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A History of Royston


A History
of Royston

Nearly 2,000 years ago, the Romans built Ermine Street running south to north, from London to York. It became one of the most important Roman roads in the country and Royston grew at its intersect with Icknield Way, a prehistoric highway running east to west, from East Anglia to Salisbury Plain.


The custom of erecting crosses at crossroads developed early in the Christian era. The origin of Royston’s cross is unknown, but it has been widely attributed to a Lady Roisia. Records, dating from just after the Norman conquest in 1066, mention several noblewomen by the name of Roisia. The earliest was the wife of William the Conqueror’s steward, who owned extensive land in the area. It is possible that she erected Royston’s cross or restored an existing monument. At that time, no town existed and the area was known as Crux Roisae or Roisia’s Cross.


Following the establishment of the Augustinian Priory here in the 12th century, a market was formed from which a town developed. By the early 14th century, Roisia’s Cross had become Roisia’s Town which eventually contracted to Royston. Dedicated to St John the Baptist and St Thomas of Canterbury, the church and priory buildings gradually expanded until the dissolution of the monasteries nearly 400 years later during the reign of Henry VIII. The stone that formed the base of the cross now stands at the northern end of the High Street.


Royston was also an important place during the reign of King James I. On his journey from Scotland to London to be crowned King in 1603, he stopped in Royston to hunt. The following year he built  palace here and returned frequently. His hunting lodge in Kneesworth Street still partly exists and is now known as the Old Palace.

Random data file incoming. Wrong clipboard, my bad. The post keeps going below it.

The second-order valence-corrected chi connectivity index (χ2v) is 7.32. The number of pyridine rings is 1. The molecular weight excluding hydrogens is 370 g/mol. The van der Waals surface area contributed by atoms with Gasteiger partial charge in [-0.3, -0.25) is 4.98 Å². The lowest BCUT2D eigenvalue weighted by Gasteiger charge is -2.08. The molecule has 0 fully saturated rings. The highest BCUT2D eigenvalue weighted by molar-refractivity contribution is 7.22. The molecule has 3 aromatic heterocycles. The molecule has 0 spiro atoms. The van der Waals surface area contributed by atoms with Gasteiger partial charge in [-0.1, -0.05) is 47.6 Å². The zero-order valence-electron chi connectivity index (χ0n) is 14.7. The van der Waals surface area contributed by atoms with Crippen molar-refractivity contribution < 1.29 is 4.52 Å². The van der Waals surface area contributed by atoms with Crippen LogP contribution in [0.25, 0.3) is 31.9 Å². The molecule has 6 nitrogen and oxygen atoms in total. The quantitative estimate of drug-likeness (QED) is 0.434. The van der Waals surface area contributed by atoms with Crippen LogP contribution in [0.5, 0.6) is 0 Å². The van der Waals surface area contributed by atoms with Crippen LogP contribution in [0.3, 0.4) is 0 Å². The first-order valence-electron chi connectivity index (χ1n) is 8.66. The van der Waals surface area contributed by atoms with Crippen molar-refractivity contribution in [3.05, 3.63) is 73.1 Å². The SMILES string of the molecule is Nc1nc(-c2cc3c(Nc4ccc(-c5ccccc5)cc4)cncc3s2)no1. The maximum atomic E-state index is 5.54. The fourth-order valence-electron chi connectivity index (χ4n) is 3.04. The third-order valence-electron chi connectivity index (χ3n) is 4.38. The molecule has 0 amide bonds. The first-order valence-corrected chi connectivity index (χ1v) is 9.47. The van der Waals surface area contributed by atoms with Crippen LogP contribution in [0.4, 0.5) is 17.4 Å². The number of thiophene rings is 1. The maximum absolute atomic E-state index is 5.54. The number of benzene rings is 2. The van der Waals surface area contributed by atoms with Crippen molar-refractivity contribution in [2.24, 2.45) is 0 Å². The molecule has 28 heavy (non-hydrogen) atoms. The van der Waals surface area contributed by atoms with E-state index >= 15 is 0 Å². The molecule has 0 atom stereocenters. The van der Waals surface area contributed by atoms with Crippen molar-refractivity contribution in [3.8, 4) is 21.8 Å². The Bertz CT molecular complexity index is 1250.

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Discover Royston


Discovered by accident in 1742, Royston Cave is man-made, bell-shaped and cut 8 metres into the chalk that lies beneath Royston’s ancient crossroad.


Its walls are decorated with low-relief wall carvings which are mostly Christian is depiction and medieval in style. They include representations of the Crucifixion and notable saints such as St Catherine and St Christopher. Elsewhere are figures of a horse and an Earth Goddess, believed to be Pagan fertility symbols.


Royston Cave remains an enigma. No records of its age or purpose exist. Some theories suggest it was used by the Knights Templar while others believe it was a private chapel or hermitage. The cave also attracts Pagan and Earth energy visitors who claim it to be the site where two ancient Ley lines meet. They believe that Royston Cave has been a sacred site for thousands of years. 

1 April - 24 Sep 23

£8 Adult / £2 Child

£6 Concession

Melbourn Street

Royston, SG8 7BZ


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A Site of Special Scientific Interest and local nature reserve, wander the woodland footpaths and chalk tracks of Therfield Heath and explore its open views.

Once the hunting ground of King James I, today Therfield Heath is a popular spot with dog walkers, birdwatchers and sports teams. 

In late March to early May, discover the rare Pasque flower which grows on the well drained chalky soil of Church Hill. Legend tells that it springs from the blood of dead Vikings!